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The great thing about alcohol is briefly, very briefly in fact, all things seem possible. With a buzz on, drinking away the evening in a Chinese restaurant in Athens, GA, future members of the B-52s, who had little or no prior musical experience, decided to form a group.

The name came not from the lethal bomber, but from Southern slang for the high stacked bouffant hair styles worn by singers Kate Pierson and Cindy Wilson. Armed with guitarist Ricky Wilson (Cindy's bro), drummer Keith Strickland and Fred Schneider's "wacky" vocals, the B-52s landed in New York playing Max's Kansas City and CBGBs.

Scoring with the oddball "Rock Lobster," one of the most catchy/kitchy songs ever recorded, the B-52s released their self-titled debut in '79. "Wild Planet" cracked the Album Chart's Top 20 the following year.

Their next album, "Mesopotamia," was produced by Talking Heads' frontman David Byrne. One paper, it might have looked like a good match but in reality it wasn't. Byrne was an inventive artist while the B-52s were quirky fun. Byrne drained the humor, and without it, the B-52s were seriously lacking. The situation was remedied with the "Whammy" and "Bouncing Off Satellites" albums.

In '85 Ricky Wilson succumbed to AIDS and the group, not feeling up to promoting "Bouncing Off Satellites," went on hiatus.

When the B-52s resumed activity, Strickland had moved to guitar and they enlisted the talents of ace producers Don Was and Nile Rodgers for "Cosmic Thing." If the B-52s had previously worked pop's peripheral edge "Cosmic Thing" propelled them to dead center with two major hits; the infectious "Love Shack" and the straight ahead pop/Rocker "Roam." "Deadbeat Club" also charted.

Though Cindy Wilson bailed in '90, the B-52s continued as a trio. "Good Stuff" tried to emulate "Cosmic Thing" but came up short. The last gasp was renaming themselves the BC-52s to sing the theme to the live action "Flintstones" movie. Not a good move.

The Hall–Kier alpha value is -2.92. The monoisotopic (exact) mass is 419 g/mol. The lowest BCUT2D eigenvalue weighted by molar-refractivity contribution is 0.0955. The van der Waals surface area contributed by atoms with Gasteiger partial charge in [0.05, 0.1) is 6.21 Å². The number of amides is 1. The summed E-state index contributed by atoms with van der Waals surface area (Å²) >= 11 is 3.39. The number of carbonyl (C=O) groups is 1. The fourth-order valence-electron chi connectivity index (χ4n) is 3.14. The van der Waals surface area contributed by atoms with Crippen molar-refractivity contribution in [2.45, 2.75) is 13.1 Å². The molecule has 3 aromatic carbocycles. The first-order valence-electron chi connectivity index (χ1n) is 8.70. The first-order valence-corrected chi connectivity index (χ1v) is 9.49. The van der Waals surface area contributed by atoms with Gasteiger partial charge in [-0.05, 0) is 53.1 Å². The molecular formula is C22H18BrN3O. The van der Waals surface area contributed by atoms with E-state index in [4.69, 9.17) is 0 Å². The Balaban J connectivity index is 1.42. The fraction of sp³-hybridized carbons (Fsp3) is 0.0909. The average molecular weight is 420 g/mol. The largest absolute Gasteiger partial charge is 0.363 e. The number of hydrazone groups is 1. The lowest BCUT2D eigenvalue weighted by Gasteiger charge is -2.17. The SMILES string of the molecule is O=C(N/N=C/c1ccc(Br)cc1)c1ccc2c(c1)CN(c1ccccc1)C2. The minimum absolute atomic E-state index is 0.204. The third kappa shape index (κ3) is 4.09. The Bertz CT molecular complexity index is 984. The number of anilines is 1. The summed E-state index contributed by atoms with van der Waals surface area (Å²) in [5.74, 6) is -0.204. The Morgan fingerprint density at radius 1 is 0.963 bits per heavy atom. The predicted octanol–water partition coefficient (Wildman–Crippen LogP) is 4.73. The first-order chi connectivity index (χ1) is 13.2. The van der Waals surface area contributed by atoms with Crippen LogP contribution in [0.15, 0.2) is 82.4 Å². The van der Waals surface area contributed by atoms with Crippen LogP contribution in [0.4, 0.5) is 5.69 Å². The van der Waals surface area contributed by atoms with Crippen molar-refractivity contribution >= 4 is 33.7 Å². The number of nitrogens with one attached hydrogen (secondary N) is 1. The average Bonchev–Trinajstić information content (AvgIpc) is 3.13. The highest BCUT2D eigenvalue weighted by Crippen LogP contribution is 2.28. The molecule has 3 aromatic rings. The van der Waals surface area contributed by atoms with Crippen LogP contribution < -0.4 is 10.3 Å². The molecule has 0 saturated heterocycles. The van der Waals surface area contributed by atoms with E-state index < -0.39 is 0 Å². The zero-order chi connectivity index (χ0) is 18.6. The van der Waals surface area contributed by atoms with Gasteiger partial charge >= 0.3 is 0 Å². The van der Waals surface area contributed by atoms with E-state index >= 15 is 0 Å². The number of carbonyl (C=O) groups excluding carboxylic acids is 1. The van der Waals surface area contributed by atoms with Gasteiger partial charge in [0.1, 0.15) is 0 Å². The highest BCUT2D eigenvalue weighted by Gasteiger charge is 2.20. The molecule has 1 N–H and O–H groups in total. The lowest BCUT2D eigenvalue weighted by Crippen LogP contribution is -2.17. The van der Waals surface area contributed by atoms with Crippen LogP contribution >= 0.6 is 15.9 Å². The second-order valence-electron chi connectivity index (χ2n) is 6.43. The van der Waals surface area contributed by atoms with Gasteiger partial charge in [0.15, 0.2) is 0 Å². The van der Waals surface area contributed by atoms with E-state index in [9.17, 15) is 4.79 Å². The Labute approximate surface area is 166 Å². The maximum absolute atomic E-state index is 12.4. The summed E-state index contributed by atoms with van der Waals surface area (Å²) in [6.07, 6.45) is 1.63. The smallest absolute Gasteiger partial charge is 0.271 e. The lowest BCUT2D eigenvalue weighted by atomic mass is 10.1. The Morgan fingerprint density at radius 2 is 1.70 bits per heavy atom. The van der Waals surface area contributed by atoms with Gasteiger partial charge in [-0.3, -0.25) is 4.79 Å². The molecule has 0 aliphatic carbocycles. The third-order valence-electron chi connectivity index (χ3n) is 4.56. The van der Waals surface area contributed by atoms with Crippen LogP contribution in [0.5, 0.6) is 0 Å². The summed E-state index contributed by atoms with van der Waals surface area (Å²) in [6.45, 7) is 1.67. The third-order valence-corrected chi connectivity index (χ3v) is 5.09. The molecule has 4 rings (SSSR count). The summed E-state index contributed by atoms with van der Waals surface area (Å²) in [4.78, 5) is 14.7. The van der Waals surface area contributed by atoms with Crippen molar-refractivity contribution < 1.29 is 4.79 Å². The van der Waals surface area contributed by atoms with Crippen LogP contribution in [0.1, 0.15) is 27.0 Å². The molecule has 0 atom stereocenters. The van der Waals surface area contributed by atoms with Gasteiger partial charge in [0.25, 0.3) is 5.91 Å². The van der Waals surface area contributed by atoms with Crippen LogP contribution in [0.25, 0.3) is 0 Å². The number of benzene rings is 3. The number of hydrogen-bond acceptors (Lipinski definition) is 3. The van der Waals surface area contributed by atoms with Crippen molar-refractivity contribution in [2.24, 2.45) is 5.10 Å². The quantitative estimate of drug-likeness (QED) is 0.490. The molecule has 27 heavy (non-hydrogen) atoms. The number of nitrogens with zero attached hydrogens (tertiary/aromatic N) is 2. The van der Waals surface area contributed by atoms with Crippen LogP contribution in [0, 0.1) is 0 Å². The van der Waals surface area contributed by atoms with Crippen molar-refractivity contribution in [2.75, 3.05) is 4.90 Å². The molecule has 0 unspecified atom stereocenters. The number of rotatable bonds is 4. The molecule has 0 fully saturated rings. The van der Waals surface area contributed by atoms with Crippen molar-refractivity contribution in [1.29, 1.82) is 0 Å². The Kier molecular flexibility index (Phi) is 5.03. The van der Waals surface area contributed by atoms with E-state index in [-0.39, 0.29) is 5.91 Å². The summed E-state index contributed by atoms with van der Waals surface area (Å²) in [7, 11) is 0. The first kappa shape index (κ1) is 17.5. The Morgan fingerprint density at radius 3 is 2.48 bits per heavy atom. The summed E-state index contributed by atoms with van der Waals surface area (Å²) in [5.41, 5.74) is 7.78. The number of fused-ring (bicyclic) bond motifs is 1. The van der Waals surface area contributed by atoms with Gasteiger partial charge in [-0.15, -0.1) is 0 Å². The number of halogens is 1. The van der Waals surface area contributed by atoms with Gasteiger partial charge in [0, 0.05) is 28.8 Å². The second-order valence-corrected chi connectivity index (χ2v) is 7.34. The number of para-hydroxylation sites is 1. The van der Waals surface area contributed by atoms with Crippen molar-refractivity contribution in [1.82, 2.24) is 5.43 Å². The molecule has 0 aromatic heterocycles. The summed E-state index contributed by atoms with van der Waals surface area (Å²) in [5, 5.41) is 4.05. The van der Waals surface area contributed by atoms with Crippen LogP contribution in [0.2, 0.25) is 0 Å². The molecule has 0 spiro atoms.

Either a group runs out of steam or the audience moves on. At the time, it can look grim. But it's never really over. Fans return, especially those who associate the band with more fun (younger) days. That's where the B-52s found themselves as their touring schedule picked up in '00. The thought occurred to record new material. However, everyone in the intervening years had established lives of their own, in separate parts of the country. So getting together in a studio was a bit difficult. Still, the B-52s managed to get it done. Their first album of original music in sixteen years, "Funplex," landed in '08. "It's loud, sexy Rock & Roll with the beat pumped up to hot pink," gushed Strickland. Yikes! The title track was the lead single for the Steve Osborne (New Order) produced set.
B-52s Discography

Studio Albums:

1979 The B-52's
1980 Wild Planet
1982 Mesopotamia
1983 Whammy!
1986 Bouncing off the Satellites
1989 Cosmic Thing
1992 Good Stuff
2008 Funplex

What made the B-52s work was the juxtaposition of 80's Wave, '60s girl-group gloss and Schneider's salacious vocals. Those key elements are still intact on "Funplex" (even after all these years). The B-52s are as hedonistic as ever singing ever so blissfully "I'm a pleasure seeker" on the title track. And just to drive the point home, the final track is titled "Keep This Party Going." Can do.

Aside from the pop hits, "Cosmic Thing" features the political "Channel Z" and the sarcastic "Deadbeat Club." But it rates as the B-52s' second best album. The top honor goes to their self-titled debut with the epic "Rock Lobster" and the delightful "Planet Claire." Sounding like Yoko Ono with pop sensibilities this is their defining moment.

With the exception of "Mesopotamia," the B-52s manage to be fairly entertaining, if inconsistent. Opt for "Time Capsule - Songs For A Future Gen." which documents the B-52s' comic book existence.

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